Cecilia Fire Thunder, the embattled first female president of the Oglala Sioux Nation in South Dakota, caught a tiger by the tail when she pronounced herself an entrenched supporter of women’s reproductive rights.
When the South Dakota Legislature voted in an abortion prohibition bill, the Oglala leader weighed in at once. The South Dakota abortion law, which would deny the procedure to victims of rape or incest, has stirred up the issue with activist groups pro and con across the country. It was signed into law by Gov. Mike Rounds on March 6.
With characteristic gutsiness, Fire Thunder declared that if the law took effect, she would find a place, if need be on her own land on the Pine Ridge Reservation, to put up a woman’s health clinic that would offer abortion among its services.
Fire Thunder said she would invoke tribal sovereignty to provide a clinic, if need be, and has lawyers working on it. She would stand up for women’s right to choose the right path for themselves in a traumatic or unwanted pregnancy. Columnist Tim Giago reported her earliest remarks on her wish to build a Planned Parenthood clinic at Pine Ridge. Subsequently she told the Rapid City Journal: “This is a free-choice issue. If I were in that situation, I’d want somewhere to go where I’d be taken care of.” It might not be on Pine Ridge, she later told Indian Country Today’s David Melmer, but: “I would lead the way to place a clinic on a reservation, if the referendum loses. I would even offer my land.”
Indian law experts commenting so far agree that tribal jurisdiction would trump state law, particularly with Indian doctors on trust lands. Others are not so sure, and the virulence of the opposition is fierce. State Rep. Elizabeth Kraus, R-Rapid City, said of a tribal clinic: “I think [a reservation clinic would be] poor policy because I don’t believe in abortion unless it’s to save the life of a mother. I don’t believe abortion is the answer to women’s problems.” Another South Dakota legislator referred to the crime of “simple” rape, not grievous enough to warrant consideration under the new law.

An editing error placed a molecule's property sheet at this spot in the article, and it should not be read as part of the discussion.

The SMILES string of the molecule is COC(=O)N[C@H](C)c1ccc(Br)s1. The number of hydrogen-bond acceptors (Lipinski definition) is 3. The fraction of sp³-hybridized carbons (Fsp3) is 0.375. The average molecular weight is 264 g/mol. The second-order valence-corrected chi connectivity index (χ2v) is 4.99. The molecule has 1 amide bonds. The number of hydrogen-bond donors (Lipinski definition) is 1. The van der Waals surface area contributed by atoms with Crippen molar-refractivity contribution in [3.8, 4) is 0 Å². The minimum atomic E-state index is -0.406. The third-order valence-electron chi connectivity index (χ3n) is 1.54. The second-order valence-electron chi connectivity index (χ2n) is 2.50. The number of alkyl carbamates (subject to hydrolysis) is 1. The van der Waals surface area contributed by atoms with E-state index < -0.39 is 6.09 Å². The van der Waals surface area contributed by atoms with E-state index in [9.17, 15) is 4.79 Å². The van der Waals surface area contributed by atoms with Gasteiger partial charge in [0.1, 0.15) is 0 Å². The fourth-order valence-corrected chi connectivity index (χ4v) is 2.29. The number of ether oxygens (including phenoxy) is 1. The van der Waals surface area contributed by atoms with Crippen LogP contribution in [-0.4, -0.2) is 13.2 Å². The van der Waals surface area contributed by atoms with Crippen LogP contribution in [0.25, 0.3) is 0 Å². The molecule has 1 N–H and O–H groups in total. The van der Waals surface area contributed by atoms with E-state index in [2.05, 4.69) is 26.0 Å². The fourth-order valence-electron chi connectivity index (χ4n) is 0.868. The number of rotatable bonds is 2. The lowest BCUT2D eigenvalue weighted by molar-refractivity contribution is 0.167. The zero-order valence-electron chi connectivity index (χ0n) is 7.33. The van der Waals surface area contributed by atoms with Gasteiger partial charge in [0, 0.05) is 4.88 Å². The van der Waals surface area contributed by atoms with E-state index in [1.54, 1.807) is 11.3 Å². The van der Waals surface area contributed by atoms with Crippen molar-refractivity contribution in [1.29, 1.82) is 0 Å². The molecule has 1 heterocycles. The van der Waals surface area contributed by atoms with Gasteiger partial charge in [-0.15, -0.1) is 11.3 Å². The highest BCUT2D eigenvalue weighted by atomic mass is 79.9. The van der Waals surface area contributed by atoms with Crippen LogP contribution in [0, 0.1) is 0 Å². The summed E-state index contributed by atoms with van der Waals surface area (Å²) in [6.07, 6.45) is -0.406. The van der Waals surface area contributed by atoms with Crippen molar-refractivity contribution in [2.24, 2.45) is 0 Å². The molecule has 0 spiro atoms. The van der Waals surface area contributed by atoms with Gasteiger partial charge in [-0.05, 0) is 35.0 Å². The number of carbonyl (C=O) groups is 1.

Native women’s health activist Charon Asetoyer has written on these same legislators’ effort to amend the state constitution “to include provisions that provide the unborn child, from the moment of conception, with the same protection of the law that the child receives after birth.”
Asetoyer has contended that the “argument that unborn children have full legal rights – independent of and hostile to those of the pregnant woman – has been used repeatedly to undermine both maternal and fetal health. In the name of such fetal/unborn rights, pregnant women have been subjected to unnecessary surgery, forcibly restrained and denied the ability to make health care decisions for themselves and their children.” (“South Dakota Task Force on abortion hurts pregnant women,” ICT, Vol. 25, Iss. 39.)
“In our culture, children are sacred,” stated Fire Thunder in response to anti-choice critics, “but women are sacred too, and somebody who has been victimized by rape or incest should have options.”
While the challenge is refreshing, the road to constructing a clinic on Pine Ridge has many twists and turns. True enough that many sympathetic folks with resources stand ready to help. This is evidenced in the blogosphere, while letters to the editor on the subject are lively. With luck and pluck, Fire Thunder has opened a path to leadership on a serious societal issue and perhaps created a good opportunity to resource a family planning and health option for her reservation. But particularly in an already very public and controversial case, Fire Thunder signals that the issue is not simply about her tribe’s right to build the facility. The preferred route is to beat the restrictive legislation on the state level.
Early in the controversy, Fire Thunder signed up with 15 co-leaders in the new “South Dakota Campaign for Healthy Families.” The group, which includes many South Dakota notables, has launched a statewide campaign to overturn the new law. A referendum to vote on the question is likely to be on the ballot in November.
In making a stand for women’s reproductive rights, Fire Thunder stepped up to a position from which she can improve the lives of the women of her nation and also weigh in on a major America issue. Steadfastness, reasonable arguments and the human touch will be much required to navigate these contentious waters.